In the presence of various genetic risk levels, it was uncertain if a person’s way of life influences their risk of developing psoriasis. For a study, researchers sought to investigate the relationship between incident psoriasis and gene-behavior interaction.

The data from the UK Biobank, which enrolled 500,000 people, served as the foundation for the study. There were 3 groups of genetic risk: low, intermediate, and high. The body mass index, smoking, physical activity, and diet made up the lifestyle score, which was also divided into 3 groups: ideal, intermediate, and poor. The risks of incident psoriasis linked with each degree of lifestyle were examined within each genetic risk category and contrasted with the low genetic risk and ideal lifestyle group.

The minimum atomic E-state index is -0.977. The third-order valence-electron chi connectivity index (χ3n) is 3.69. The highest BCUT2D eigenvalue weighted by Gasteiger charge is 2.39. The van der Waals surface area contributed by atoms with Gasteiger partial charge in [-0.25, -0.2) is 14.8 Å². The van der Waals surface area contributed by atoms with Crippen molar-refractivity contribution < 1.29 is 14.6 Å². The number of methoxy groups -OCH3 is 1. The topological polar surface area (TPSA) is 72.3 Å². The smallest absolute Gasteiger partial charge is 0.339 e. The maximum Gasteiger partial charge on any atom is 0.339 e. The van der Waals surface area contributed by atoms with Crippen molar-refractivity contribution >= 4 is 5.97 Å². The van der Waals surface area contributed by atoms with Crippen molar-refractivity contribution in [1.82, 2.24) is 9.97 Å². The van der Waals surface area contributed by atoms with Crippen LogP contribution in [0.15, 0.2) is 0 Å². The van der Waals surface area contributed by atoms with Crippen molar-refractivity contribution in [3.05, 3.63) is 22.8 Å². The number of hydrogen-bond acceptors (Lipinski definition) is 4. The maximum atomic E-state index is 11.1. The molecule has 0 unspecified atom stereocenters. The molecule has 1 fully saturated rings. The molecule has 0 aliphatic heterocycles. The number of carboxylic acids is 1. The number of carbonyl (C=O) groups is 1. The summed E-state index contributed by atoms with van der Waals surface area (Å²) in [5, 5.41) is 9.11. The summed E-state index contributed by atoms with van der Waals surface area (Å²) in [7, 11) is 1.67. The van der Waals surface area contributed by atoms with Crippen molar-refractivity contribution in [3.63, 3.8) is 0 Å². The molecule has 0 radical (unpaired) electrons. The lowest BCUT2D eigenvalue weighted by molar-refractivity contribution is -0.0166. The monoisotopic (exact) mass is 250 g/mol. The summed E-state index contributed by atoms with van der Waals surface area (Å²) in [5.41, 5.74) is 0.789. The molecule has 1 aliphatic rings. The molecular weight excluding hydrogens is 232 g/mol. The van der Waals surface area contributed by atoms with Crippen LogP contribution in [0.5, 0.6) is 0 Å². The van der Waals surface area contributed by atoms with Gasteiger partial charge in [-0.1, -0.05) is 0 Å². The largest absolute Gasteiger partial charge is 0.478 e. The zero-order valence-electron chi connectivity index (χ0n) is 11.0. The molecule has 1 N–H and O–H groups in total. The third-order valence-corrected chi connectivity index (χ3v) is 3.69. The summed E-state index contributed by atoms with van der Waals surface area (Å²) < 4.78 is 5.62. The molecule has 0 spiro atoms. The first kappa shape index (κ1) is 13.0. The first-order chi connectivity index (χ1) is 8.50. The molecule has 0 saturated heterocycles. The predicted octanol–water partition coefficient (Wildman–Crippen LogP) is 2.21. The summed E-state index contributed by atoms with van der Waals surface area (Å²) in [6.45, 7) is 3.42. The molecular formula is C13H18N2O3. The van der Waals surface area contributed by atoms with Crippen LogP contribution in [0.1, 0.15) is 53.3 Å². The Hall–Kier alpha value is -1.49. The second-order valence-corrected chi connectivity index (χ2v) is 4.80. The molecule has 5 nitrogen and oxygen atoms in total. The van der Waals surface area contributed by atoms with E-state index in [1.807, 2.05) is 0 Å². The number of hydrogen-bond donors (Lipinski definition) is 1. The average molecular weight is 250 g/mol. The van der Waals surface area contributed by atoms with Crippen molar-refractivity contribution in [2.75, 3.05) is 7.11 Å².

The bad lifestyle and high genetic risk group were linked to a hazard ratio of up to 4.625 (95% CI, 2.920-7.348) for psoriasis in comparison to the low genetic risk and perfect lifestyle group. There was no relationship between a person’s lifestyle and genetic risk. The percentages of lifestyle and genetic risk that could be attributed to the population were 32.2% (95% CI, 25.1% -38.6%) and 13.0% (95% CI, 3.2% -21.8%), respectively.

Independent of genetic risk, lifestyle variables predicted the likelihood of developing incident psoriasis, and their proportional importance outweighed that of genetic risk.